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“I hope people will sing and dance and celebrate with this music, as a way to replenish our joy”

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Juno-nominated jazz singer Micah Barnes | Photo: Juan Palacio

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Not even a global pandemic can slow down Canadian Jazz crooner Micah Barnes. During the lockdown, Barnes not only released his latest music album, Vegas Breeze, he wrapped up a virtual cross-Canadian tour.

“In my home studio at my little baby grand, I performed every night for 14 days—streaming venues from one end of Canada to the other,” said Barnes. “I really felt like I was touring the country, because the viewers changed night after night. We ended up with over 23,000 viewers from coast to coast.”

Vegas Breeze, like its title suggests, is a welcome wind that transports people to the sizzle of Las Vegas yesteryear. The album features songs first recorded by legends Sammy Davis Jr., Peggy Lee, Tony Bennett, Frank Sinatra, Nat King Cole, Mel Torme and Lena Horne.

“Our aim was to give folks a moment of respite from the challenges of the pandemic, and the struggle for racial equality,” said Barnes. “I hope people will sing and dance and celebrate with this music, as a way to replenish our joy, and use that as an inspiration to help make a better day here in Canada for everyone.”

The Juno-nominated recording artist is formerly of the Canadian a capella quartet The Nylons (1989-1996), which brought him into the global music scene. Their hits included classic covers of Happy Together, The Lion Sleeps Tonight, and Kiss Him Goodbye.

Barnes later launched a solo career, leading him to his #1 international 2003 club hit Welcome To My Head.

He earned his stride as an artist with his #1 Canada Jazz Chart album New York Stories (2015), music that captures the intimacy of the late night jazz scene.

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Barnes describes creating Vegas Breeze: “There was another aspect to my musical personality that was looking to be expressed. I have always been a bit of an entertainer, and there is no better expression of that relationship between an audience and entertainer than the classic era of the Vegas showroom.”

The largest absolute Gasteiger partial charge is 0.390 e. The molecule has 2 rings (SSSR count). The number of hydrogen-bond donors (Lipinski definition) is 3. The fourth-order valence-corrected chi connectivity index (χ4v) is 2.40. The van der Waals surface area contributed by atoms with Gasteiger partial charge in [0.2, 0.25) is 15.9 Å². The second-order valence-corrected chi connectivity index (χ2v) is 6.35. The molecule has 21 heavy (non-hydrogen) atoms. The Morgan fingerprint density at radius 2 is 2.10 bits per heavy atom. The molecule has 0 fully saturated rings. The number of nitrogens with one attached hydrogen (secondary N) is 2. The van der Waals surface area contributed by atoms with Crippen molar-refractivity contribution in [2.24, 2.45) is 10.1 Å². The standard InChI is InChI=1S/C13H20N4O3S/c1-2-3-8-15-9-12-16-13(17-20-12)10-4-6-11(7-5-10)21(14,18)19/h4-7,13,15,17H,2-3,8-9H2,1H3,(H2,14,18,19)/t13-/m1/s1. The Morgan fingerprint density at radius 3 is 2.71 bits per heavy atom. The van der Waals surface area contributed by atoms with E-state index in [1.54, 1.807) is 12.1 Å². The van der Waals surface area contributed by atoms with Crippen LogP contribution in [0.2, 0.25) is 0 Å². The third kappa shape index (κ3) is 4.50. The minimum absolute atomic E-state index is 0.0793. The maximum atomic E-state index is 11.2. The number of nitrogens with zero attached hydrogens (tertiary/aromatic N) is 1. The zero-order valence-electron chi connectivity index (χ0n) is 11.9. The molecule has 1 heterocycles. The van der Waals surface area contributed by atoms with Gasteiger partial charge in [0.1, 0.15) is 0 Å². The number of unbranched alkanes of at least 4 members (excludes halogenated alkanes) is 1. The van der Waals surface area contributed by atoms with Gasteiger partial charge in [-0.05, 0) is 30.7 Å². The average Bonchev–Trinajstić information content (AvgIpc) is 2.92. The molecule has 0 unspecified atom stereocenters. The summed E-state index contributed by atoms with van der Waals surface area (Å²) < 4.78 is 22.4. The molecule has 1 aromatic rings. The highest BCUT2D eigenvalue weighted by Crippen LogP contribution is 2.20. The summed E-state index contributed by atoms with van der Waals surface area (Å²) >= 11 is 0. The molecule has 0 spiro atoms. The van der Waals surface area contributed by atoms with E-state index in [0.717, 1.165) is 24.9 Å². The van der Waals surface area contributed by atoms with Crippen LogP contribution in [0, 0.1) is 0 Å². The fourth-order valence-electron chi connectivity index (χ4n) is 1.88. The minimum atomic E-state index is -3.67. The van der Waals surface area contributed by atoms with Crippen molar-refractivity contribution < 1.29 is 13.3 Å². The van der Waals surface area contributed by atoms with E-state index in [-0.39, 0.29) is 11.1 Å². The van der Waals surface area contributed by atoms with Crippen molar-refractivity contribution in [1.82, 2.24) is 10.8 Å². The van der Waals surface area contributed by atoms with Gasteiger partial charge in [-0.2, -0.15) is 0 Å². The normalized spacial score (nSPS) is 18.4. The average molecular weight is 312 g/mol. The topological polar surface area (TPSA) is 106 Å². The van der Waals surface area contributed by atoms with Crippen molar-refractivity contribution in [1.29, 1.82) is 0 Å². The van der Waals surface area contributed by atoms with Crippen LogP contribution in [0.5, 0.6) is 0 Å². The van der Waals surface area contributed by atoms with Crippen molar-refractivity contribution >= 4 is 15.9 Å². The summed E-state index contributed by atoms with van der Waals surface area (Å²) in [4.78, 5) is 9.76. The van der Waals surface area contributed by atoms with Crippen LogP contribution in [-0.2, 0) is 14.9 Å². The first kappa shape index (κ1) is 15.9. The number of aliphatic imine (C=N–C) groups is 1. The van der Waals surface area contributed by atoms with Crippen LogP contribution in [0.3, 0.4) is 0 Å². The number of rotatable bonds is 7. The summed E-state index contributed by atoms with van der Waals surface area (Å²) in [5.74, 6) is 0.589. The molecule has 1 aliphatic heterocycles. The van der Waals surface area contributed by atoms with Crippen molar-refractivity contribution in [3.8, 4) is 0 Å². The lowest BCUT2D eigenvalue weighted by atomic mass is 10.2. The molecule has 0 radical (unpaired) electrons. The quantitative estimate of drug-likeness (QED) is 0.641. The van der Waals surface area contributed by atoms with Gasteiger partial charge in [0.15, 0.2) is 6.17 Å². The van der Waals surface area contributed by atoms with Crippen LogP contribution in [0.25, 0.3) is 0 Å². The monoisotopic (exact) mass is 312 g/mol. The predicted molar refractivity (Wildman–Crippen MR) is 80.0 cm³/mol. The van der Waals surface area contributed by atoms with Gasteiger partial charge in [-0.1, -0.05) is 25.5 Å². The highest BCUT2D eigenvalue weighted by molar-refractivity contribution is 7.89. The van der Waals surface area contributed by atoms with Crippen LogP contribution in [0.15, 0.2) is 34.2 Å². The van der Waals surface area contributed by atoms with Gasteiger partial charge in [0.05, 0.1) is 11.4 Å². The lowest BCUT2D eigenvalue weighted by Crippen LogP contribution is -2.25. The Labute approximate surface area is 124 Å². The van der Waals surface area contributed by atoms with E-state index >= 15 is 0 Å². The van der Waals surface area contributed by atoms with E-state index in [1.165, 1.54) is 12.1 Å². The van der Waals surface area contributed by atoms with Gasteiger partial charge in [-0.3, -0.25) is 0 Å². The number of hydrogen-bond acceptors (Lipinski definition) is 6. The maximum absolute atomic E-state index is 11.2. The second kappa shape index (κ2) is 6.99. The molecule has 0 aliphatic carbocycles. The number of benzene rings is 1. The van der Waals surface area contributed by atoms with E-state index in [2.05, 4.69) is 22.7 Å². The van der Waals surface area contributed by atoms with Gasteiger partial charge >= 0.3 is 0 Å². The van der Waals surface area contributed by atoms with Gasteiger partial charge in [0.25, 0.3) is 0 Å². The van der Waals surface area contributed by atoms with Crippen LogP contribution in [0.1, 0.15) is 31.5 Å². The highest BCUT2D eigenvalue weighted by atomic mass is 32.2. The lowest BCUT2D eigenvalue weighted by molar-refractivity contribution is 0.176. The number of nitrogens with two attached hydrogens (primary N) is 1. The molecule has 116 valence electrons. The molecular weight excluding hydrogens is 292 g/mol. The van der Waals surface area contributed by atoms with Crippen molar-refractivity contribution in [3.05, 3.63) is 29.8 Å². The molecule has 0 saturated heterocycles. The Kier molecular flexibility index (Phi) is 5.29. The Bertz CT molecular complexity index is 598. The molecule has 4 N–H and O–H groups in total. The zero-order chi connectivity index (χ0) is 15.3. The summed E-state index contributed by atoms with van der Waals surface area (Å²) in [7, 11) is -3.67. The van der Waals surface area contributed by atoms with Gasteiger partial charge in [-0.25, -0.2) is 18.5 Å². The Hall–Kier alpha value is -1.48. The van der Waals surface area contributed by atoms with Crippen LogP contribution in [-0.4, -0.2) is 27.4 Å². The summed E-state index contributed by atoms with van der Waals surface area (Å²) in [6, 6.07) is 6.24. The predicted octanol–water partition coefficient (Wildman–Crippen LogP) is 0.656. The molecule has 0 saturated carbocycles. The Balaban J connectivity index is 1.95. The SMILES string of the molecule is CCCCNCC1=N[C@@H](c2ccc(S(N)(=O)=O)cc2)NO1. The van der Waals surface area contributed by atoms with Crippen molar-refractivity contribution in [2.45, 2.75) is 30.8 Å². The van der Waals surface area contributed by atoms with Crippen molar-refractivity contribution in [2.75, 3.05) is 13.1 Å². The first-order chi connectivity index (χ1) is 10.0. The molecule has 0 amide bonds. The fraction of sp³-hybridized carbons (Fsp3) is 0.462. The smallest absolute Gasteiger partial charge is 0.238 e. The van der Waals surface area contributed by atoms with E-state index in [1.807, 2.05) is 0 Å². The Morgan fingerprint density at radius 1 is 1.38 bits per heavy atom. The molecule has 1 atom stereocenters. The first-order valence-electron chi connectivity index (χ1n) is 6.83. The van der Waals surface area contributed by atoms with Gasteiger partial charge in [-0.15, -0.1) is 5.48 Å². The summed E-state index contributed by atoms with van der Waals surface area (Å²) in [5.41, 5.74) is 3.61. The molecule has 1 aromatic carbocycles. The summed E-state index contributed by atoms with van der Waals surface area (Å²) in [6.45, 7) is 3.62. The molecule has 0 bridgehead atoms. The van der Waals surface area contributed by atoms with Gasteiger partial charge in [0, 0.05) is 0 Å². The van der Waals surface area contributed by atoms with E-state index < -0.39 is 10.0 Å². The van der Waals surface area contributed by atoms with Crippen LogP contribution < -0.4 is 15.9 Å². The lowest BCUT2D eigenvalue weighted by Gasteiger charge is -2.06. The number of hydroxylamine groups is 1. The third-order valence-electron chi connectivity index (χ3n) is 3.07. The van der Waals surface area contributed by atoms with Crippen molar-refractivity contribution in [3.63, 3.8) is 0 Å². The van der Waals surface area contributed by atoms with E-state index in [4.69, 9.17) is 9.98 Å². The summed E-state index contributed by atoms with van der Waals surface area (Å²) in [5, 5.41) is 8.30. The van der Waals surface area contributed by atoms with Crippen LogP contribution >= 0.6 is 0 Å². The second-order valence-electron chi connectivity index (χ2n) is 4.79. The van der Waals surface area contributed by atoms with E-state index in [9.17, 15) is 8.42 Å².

Barnes was born in Vienna, and raised in Toronto. His late father, Milton Barnes, was a composer who wrote for the concert hall and frequently performed in synagogues. His mother, Lilly Barnes, was the head writer for much-beloved children’s program, CBC’s Mr. Dressup.

Reverence for the arts portrayed in Jewish culture is deeply ingrained in Barnes’ DNA.

“My grandmother on my father’s side auditioned successfully for the Yiddish theatre but her parents wouldn’t let her join, so she sang at all the weddings,” said Barnes. “On the other side, my grandmother was a concert pianist in Europe.”

Micah Barnes’ Vegas Breeze

Barnes grew up listening to classical, jazz, blues and gospel music. The gift of music was also born in his two younger brothers: Daniel, a composer and drummer; and youngest brother Ariel, a classical cellist.

Barnes collaborated with brother Daniel on the title track, Vegas Breeze. The song portrays a weekend in Vegas—with all of the thrills and romance people hope for when they dream about getting away.

“When in Vegas, we want ‘lady luck’ to smile on us. Maybe it’s a breeze, maybe it’s the desert, maybe it’s a breeze off the desert that changes our luck, changes our life and changes what’s possible for us moving forward,” explained Barnes.

The album includes the #1 chart-topping hit singles, That’s Life and When In Rome. In choosing which songs would make the album, Barnes and his band looked well beyond the Rat Pack music.

“The first tune, Welcome to the Club was recorded by Nat King Cole. It’s a little unusual and people don’t know it. I recorded a little-known Broadway tune called Any Place I Hang My Hat Is Home, from a musical called St. Louis Woman. It’s one of those big swagger kind of anthems that would be familiar to fans of Frank Sinatra and Dean Martin,” said Barnes.

The album also includes original songs written by Barnes.

“I put my own stamp on the era,” he said. “It was a lot of fun.”

Vegas Breeze is available on iTunes, Spotify and Apple music.

Canadian journalist Susan Minuk is both humbled and heartened by everyday stories with the power to touch or inspire her readers’ lives. Susan’s work has appeared in the Globe and Mail, Toronto Star and Canadian Jewish News.

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Thank you for choosing TheJ.Ca as your source for Canadian Jewish News.

We do news differently!

Our positioning as a Zionist News Media platform sets us apart from the rest. While other Canadian Jewish media are advocating increasingly biased progressive political and social agendas, TheJ.Ca is providing more and more readers with a welcome alternative and an ideological home.

We revealed the incursion of anti-Israel progressive elements such as IfNotNow into our communities. We have exposed the distorted hateful agenda of the “progressive” left political radicals who brought Linda Sarsour to our cities, and we were first to report on many disturbing incidents of Nazi-based hate towards Jews across Canada.

But we can’t do it alone. We need your HELP!

Our ability to thrive and grow in 2020 and beyond depends on the generosity of committed readers and supporters like you.

Monthly support is a great way to help us sustain our operations. We greatly appreciate any contributions you can make to support Jewish Journalism.

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